A wildfire in Northern California continued to spread on Tuesday, as firefighters battled the blaze that threatened hundreds of homes and other structures, sending thick black smoke across the San Francisco Bay Area.
The County Fire, which broke out on Saturday afternoon in rural Yolo County, west of Sacramento, blackened more than 70,000 acres (28,800 hectares) of grass, brush and dense scrub oak. That was 17 percent more than the 60,000 acres (24,280 hectares) it had burned as of late Monday.
The United States is in the midst of a more-active-than-usual fire season, with the risk significantly above normal for many western states, according to federal forecasters.
The County Fire was only 5 percent contained early on Tuesday, with more than 2,100 fire personnel battling the flames, the California Fire authority said.
The blaze threatened about 700 homes, a local NBC affiliate reported on Monday, as authorities issued evacuation orders and advisories to hundreds of residents.
The job of hand crews and bulldozer operators trying to cut containment lines was made more difficult by high winds, which were blowing embers and starting new spot fires, Scott McLean of the California Department of Forestry and Fire protection said on Monday.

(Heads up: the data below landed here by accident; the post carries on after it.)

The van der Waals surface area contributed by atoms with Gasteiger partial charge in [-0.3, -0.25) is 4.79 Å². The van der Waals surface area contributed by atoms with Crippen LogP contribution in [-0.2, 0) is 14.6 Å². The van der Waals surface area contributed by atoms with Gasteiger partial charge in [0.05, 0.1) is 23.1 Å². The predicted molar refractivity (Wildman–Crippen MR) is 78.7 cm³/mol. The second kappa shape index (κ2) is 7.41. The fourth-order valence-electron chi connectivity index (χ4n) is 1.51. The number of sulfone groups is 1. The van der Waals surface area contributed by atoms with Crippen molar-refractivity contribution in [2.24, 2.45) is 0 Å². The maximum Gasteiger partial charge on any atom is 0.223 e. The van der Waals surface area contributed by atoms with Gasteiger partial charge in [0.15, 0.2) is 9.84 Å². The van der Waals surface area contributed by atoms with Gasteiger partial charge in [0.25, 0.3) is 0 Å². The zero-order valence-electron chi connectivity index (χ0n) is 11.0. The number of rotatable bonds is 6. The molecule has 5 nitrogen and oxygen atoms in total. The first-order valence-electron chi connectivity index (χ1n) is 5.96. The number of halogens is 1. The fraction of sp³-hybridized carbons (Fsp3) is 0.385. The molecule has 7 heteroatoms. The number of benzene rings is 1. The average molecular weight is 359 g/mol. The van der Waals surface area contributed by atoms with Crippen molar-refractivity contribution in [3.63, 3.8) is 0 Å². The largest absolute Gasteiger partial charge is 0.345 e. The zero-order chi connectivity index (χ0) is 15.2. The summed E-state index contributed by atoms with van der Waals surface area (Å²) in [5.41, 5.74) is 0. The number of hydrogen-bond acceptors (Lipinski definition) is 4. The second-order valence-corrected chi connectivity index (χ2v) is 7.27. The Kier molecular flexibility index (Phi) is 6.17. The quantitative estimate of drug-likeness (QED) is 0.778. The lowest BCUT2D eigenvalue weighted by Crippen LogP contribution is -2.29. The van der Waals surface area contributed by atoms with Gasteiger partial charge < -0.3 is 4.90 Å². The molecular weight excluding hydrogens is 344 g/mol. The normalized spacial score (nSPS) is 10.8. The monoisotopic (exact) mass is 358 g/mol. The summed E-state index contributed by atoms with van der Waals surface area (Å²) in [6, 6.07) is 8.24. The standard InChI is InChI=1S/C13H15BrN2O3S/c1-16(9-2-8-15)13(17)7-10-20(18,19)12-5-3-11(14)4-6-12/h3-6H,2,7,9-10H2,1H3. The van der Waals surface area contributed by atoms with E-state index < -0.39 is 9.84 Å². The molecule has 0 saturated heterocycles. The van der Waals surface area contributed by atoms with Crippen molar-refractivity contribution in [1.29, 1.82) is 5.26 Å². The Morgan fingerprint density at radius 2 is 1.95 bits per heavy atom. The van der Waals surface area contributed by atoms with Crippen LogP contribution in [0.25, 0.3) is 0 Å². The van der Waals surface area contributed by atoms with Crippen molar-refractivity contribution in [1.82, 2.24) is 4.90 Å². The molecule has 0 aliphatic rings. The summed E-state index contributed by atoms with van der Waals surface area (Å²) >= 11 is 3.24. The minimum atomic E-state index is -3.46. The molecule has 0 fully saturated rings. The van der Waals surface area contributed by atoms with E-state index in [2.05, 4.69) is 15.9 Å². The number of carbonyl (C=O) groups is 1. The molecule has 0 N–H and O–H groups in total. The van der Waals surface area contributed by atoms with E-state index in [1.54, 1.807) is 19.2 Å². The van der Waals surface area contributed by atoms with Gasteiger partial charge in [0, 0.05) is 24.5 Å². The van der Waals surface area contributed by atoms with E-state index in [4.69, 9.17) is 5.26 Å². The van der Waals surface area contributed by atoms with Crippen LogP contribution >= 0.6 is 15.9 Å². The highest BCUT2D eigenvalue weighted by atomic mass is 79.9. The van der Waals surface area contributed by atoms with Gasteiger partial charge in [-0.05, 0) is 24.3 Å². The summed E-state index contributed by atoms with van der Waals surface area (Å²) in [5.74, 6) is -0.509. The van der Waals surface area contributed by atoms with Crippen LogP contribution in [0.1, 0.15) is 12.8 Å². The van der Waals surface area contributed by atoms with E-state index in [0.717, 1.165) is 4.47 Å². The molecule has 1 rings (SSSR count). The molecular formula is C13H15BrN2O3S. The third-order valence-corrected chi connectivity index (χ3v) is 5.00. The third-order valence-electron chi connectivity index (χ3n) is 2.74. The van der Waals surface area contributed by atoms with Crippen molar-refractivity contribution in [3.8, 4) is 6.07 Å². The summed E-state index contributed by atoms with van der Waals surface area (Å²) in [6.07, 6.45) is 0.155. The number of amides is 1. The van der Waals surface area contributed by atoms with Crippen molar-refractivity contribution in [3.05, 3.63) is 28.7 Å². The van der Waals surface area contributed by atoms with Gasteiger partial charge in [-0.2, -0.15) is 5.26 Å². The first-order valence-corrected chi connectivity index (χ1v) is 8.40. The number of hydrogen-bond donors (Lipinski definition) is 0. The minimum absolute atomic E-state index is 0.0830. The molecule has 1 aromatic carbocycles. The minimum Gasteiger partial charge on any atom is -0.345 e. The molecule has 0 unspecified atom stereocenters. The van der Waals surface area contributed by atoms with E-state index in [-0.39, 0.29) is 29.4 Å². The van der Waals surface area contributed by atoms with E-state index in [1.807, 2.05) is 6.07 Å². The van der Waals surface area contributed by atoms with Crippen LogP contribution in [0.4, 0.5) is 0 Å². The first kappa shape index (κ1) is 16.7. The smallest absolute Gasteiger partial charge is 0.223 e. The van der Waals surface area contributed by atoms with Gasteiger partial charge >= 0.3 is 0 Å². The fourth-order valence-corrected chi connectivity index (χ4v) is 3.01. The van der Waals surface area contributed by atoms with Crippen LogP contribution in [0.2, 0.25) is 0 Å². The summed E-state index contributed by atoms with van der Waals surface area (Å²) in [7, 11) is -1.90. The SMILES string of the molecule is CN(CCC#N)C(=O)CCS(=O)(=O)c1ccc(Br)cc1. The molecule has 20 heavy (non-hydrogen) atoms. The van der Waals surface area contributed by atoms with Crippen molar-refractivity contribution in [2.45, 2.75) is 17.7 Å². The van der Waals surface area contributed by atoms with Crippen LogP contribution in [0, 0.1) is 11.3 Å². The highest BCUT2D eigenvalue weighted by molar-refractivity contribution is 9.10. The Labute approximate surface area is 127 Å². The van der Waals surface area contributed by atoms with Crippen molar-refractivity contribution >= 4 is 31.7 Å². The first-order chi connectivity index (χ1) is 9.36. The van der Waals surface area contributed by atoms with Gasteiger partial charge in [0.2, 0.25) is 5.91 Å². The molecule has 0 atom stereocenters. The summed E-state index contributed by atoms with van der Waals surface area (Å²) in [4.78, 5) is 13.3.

“The potential for growth remains high as crews battle the fire in difficult terrain,” Cal Fire said in an advisory.
The smoke reached about 75 miles (120 km) south to San Francisco, leaving a film of ash on cars and windows. No casualties have been reported.
Wildfires have burned through nearly 2.5 million acres in the United States from Jan. 1 through Monday, well above an average of about 2.3 million for the same calendar period over the last 10 years, according to the National Interagency Fire Center.
Western Colorado, where six major wildfires have charred more than 100,000 acres, along with much of Utah and Eastern Nevada were under a Red Flag warning on Tuesday when wind gusts of up to 35 miles per hour, extremely low humidity levels and hot temperatures were expected, the National Weather Service said.
The largest blaze, the Spring Fire in southern Colorado, has burned nearly 61,000 acres, destroyed at least 104 homes and forced the evacuations of hundreds of residents, officials said.
That fire, caused by humans, was just 5 percent contained, according to InciWeb, a federal government wildfire website.
By Dan Whitcomb and Keith Coffman